Legislature OKs up to $12.5M for Wells Fargo building in Anchorage

Wells Fargo building midtown Anchorage
The Wells Fargo building in the Spenard neighborhood of Anchorage in July 2006. (Creative Commons photo by Dana)

The Legislative Council approved spending up to $12.5 million to buy the Walls Fargo Bank building in Anchorage’s Spenard neighborhood on Monday. The building would be used for legislative offices and to provide a venue for public testimony.

The council turned to the building after Gov. Bill Walker threatened to veto $32.5 million the council planned to spend to buy the Anchorage Legislative Information Office. A judge found the council violated the competitive bidding law and invalidated the state’s LIO lease.

Council chairman Kodiak Republican Sen. Gary Stevens said the Wells Fargo building could be a better deal than having legislators use space in the state’s Atwood Building. The bank would continue to rent first floor retail space.

“It would cost probably less,” Stevens said. “And in the end, we would own the building. Not that we don’t own the state building – the Atwood — but it is the governor’s to use, primarily.”

The Anchorage Downtown Partnership asked the council to keep the office downtown, saying that moving it would conflict with municipal plans. But Stevens noted that lawmakers have had offices in Midtown in the past.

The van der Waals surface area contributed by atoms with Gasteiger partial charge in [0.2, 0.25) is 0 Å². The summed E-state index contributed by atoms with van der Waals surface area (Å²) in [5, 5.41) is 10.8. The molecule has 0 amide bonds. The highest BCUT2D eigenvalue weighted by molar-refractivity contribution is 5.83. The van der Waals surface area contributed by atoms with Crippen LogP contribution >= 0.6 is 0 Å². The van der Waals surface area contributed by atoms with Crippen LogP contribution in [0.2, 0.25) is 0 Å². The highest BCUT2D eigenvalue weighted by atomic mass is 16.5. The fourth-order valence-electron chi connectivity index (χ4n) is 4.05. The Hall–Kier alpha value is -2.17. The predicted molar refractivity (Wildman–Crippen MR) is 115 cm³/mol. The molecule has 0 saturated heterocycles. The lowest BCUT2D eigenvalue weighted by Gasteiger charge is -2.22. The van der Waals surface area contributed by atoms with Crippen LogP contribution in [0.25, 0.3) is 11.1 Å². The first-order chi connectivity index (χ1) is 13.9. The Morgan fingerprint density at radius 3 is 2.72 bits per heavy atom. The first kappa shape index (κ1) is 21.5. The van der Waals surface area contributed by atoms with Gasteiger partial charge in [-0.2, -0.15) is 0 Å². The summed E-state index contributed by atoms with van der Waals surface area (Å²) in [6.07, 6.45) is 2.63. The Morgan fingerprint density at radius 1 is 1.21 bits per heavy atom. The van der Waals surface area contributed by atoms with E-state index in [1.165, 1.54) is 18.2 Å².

“Just an enormous problem downtown is the parking,” Stevens said. “In our current building, we have plenty of space for our legislators, but not much space for the public.”

In other action, the Legislative Council voted to release the late Rep. Max Gruenberg’s papers to his widow, Kayla Epstein. The council also set up a process for releasing a legislator’s records after their death to his or her family.

A lawyer with the legislature’s legal services division advised that Gruenberg’s papers shouldn’t be released under legislative immunity after the Anchorage Democrat’s death in February.

Andrew Kitchenman

State Government Reporter, Alaska Public Media & KTOO

State government plays an outsized role in the life of Alaskans. As the state continues to go through the painful process of deciding what its priorities are, I bring Alaskans to the scene of a government in transition.

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